Our New Creation Museum Animal Is a Puzzle for Evolution

While I often talk about the platypus as being a conundrum for evolutionists due to its odd combination of features, another lesser-known animal kind poses just as many questions for the evolutionary community—the tenrecs!

We now have one named Tansy at the Creation Museum’s Eden Animal Experience. She’s a “lesser hedgehog tenrec” and will act as an animal ambassador in our daily live animal zoo program to teach guests about God’s unique design in animals.

I asked one of our very talented animal presenters to tell me about tenrecs. She wrote:

The ~30 species of tenrecs from Africa and its island of Madagascar may resemble hedgehogs, moles, opossums, rodents, or shrews, but they are not in the same created kind as any of those animals. Tenrecs are also similar to platypuses in that they have cloacae and very low body temperatures (86–95°F), but they’re not related to them either.

Five tenrec species (including Tansy’s) have spines, some with barbs like New World porcupines, but they’re not related to porcupines. There is evidence that Tansy’s species can echolocate like bats or cetaceans—but she’s certainly not a bat or cetacean (whale, dolphin, porpoise).

The lowland streaked tenrecs are the only mammals known to stridulate, which is the act of producing sound by rubbing together anatomical structures. Stridulation is mostly seen in arthropods (think crickets) and venomous snakes—but tenrecs clearly aren’t snakes or insects!

It’s difficult to explain tenrecs within an evolutionary worldview. However, the Bible gives us a perfect explanation for their design!

With this hodgepodge of odd features, it’s difficult to explain tenrecs within an evolutionary worldview. However, the Bible gives us a perfect explanation for their design! While our research is unclear as to whether all tenrecs are in the same created kind due to the drastic differences between each species, we do know they are land animals and would therefore have been created on day six of creation week (Genesis 1:24–25).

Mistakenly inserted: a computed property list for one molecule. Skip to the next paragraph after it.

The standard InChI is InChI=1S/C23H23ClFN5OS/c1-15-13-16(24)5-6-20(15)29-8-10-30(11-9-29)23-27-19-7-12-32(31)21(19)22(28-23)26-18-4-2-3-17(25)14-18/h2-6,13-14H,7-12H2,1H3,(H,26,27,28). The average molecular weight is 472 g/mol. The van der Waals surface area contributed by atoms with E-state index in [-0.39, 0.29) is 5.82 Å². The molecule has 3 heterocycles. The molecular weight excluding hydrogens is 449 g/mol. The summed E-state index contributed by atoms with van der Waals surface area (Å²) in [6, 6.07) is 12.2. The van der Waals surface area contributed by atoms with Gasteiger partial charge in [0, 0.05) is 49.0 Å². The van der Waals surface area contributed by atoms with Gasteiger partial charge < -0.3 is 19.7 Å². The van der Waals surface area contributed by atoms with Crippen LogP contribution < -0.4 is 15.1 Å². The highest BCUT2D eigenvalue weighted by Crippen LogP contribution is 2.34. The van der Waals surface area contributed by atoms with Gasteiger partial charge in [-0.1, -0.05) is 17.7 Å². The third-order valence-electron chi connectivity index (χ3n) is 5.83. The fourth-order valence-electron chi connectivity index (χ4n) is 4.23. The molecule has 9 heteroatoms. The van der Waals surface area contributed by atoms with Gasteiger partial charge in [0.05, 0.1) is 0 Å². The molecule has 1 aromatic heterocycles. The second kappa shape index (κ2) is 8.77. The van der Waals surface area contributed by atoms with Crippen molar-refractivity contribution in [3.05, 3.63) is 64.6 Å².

They also would have qualified to board Noah’s ark under God’s instructions in Genesis 6 and 7. After the flood, tenrecs likely spread to Africa and rafted to Madagascar, where they now fill almost every biome and ecological niche. This phenomenon is called adaptive radiation, where organisms diversify rapidly from an ancestral form (the kinds coming off the ark) to a variety of new species occupying different environmental niches.

Tenrecs can be arboreal, terrestrial, fossorial (living underground), and even aquatic. Adaptive radiation is often used as “proof” of molecules-to-man evolution. However, this would require the gain of new genetic traits and one kind turning into another. But the adaptive radiation we observe simply manifests genetic possibilities that were already within the genetics of the kinds created by God. The tenrecs are still tenrecs—they haven’t turned into anything else.

Fascinating creatures, aren’t they?

We hope you’ll attend one of our live animal programs at the Creation Museum during your visit so you can meet Tansy in person!

Live animal programs are conducted most days at our two attractions, the Creation Museum and, 45 minutes away, the Ark Encounter. Check the daily schedule when you arrive (and check it ahead of time on the websites).



You can learn more about some of the most fascinating animals God created in Awesome Facts About Animals, a book for children seven and up written by two AiG zookeepers and filled with animal facts and biblical worldview teaching about animals and animal kinds.

Thanks for stopping by and thanks for praying,

This item was written with the assistance of AiG’s research team.






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